Justice Andrew Gilbart, a prominent English judge, made a point to call out a victim for being intoxicated during her assault and kidnapping.
The Manchester Evening News reports that the victim was grabbed, kissed, and then dragged by an 18-year-old named Yaqoob Alanezy on Aug. 20. The teen assailant was stopped when a passerby shouted out to him, scaring Alanezy away from where he had been lying on top of the woman in the street.
Alanezy's attorney, Oliver Jarvis, claimed alcohol was a factor in the assault and that Alanezy, who is from Kuwait where alcohol is illegal, had been drinking in excess to deal with "deep boredom" since arriving in the UK.
Although Jarvis stated that Alanezy made "no excuses" for the assault, Jarvis clearly meant to draw a parallel between Alanezy's alcohol consumption and the attack, which is a double standard often seen in cases where men sexually assault women; the men are excused for their actions because of their alcohol consumption, while the female victims are condemned for it.
Gilbart perpetuated this troubling trend when he made a point to address the victim's intoxication, saying, "I’m sure it was a frightening incident. She got very, very drunk. It doesn’t excuse what happened, but people have to make sure they protect themselves and guard against this — she made herself very vulnerable. The law seeks to protect victims such as this from their own foolishness."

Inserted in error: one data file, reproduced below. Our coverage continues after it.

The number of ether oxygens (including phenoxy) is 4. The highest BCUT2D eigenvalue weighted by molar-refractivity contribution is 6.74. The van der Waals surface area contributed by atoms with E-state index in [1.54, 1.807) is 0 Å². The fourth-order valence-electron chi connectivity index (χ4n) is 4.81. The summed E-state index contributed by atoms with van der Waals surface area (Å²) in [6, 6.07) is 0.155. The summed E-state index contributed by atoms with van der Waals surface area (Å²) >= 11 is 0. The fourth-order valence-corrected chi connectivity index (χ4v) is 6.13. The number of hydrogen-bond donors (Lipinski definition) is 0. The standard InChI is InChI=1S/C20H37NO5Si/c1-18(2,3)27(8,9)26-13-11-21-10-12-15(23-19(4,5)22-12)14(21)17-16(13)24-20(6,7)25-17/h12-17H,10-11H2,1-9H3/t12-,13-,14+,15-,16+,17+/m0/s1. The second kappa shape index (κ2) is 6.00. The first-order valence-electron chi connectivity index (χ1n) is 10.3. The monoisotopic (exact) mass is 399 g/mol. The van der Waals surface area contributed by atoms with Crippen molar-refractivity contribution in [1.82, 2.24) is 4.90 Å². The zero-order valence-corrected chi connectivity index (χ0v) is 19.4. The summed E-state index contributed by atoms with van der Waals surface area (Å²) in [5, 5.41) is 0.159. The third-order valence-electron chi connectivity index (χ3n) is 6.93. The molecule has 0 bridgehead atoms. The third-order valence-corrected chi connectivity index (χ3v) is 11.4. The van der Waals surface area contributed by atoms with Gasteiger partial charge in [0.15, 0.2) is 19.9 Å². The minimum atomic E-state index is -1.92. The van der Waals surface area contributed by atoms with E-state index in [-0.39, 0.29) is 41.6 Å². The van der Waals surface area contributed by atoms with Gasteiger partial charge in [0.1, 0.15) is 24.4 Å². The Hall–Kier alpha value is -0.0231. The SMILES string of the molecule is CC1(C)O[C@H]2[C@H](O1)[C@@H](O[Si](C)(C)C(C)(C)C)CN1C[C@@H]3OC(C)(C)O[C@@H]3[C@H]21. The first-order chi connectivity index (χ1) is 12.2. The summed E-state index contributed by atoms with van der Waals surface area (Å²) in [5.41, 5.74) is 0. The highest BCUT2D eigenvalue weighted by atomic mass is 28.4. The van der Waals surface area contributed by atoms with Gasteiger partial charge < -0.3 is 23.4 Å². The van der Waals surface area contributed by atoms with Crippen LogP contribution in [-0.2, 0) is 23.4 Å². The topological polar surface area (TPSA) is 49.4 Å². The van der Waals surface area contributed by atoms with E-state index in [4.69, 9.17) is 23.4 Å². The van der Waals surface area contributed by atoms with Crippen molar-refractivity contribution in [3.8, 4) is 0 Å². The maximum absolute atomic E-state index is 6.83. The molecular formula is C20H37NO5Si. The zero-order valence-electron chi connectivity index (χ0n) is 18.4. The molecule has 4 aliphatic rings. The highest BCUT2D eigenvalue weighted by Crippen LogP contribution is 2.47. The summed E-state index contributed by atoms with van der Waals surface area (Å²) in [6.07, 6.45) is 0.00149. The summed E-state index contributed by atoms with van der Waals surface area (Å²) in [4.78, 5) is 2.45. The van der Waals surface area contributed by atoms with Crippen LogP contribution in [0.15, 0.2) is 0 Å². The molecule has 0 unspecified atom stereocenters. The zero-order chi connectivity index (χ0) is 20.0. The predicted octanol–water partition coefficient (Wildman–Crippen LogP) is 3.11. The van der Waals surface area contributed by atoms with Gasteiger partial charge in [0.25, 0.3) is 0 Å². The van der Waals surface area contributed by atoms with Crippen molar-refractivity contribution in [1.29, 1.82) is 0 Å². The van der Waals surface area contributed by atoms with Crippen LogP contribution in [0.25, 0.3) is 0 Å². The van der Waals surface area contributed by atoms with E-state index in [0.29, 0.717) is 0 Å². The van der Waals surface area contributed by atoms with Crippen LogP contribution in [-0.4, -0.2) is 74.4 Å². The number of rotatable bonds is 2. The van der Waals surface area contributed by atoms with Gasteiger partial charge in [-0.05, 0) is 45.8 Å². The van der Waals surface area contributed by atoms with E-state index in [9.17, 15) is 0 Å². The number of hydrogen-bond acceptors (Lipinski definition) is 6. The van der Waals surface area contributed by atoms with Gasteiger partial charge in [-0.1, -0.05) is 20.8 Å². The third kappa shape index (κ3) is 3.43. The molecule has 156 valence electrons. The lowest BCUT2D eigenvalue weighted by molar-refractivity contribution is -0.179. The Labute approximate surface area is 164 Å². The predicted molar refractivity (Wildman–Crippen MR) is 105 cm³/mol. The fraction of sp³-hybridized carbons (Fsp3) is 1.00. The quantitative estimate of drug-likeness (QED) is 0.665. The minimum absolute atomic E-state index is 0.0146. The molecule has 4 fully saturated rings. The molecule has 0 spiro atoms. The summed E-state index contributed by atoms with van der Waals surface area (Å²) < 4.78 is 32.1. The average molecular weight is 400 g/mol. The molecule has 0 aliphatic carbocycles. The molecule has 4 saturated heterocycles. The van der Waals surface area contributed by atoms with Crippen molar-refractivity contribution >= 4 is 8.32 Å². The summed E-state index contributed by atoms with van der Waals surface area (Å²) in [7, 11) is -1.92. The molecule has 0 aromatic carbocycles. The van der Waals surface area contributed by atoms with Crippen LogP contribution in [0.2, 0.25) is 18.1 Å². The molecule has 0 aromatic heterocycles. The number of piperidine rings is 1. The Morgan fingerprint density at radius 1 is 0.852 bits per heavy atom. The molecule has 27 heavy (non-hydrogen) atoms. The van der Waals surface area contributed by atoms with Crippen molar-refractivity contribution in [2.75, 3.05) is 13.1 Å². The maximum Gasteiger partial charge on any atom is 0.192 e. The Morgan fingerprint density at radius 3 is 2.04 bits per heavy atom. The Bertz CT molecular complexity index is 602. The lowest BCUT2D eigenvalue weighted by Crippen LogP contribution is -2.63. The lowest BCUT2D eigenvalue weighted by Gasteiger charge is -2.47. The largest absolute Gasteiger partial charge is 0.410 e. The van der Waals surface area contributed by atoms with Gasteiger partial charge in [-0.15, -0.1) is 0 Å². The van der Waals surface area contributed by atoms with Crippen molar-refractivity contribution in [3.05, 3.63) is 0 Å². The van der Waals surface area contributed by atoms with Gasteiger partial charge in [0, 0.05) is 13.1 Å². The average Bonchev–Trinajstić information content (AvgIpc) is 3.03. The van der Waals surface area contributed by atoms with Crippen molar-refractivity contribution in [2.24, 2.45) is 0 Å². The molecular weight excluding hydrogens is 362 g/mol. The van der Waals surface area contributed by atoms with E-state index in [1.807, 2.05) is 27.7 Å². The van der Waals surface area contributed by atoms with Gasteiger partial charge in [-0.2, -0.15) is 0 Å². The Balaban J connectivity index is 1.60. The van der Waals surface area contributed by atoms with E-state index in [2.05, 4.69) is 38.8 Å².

Fay Maxted of The Survivors Trust, an organization for sexual assault survivor advocacy, told the Manchester Evening News that she believed Gilbart's actions were completely unjustified — and even harmful.
"So much effort is put into encouraging people to report these crimes and so for one to get to court and to see the judge victim blaming is just disturbing," Maxted stated. "If you report a burglary, people don’t criticize you for leaving the curtains open. It should not be happening."
Maxted explained that comments like Gilbart's "can be really punishing," and can deter victims from reporting assaults to the authorities.
Considering the pervasive trend in shaming victims of assault, Gilbart's actions were very irresponsible.
Gilbart sentenced Alanezy to serve 22 months in a young offenders' prison, but let's hope that the Justice makes full amends to the victim who he shamed in court. It is imperative that judges treat rape and assault cases like any other crime and the perpetrator is the only one who takes the blame.
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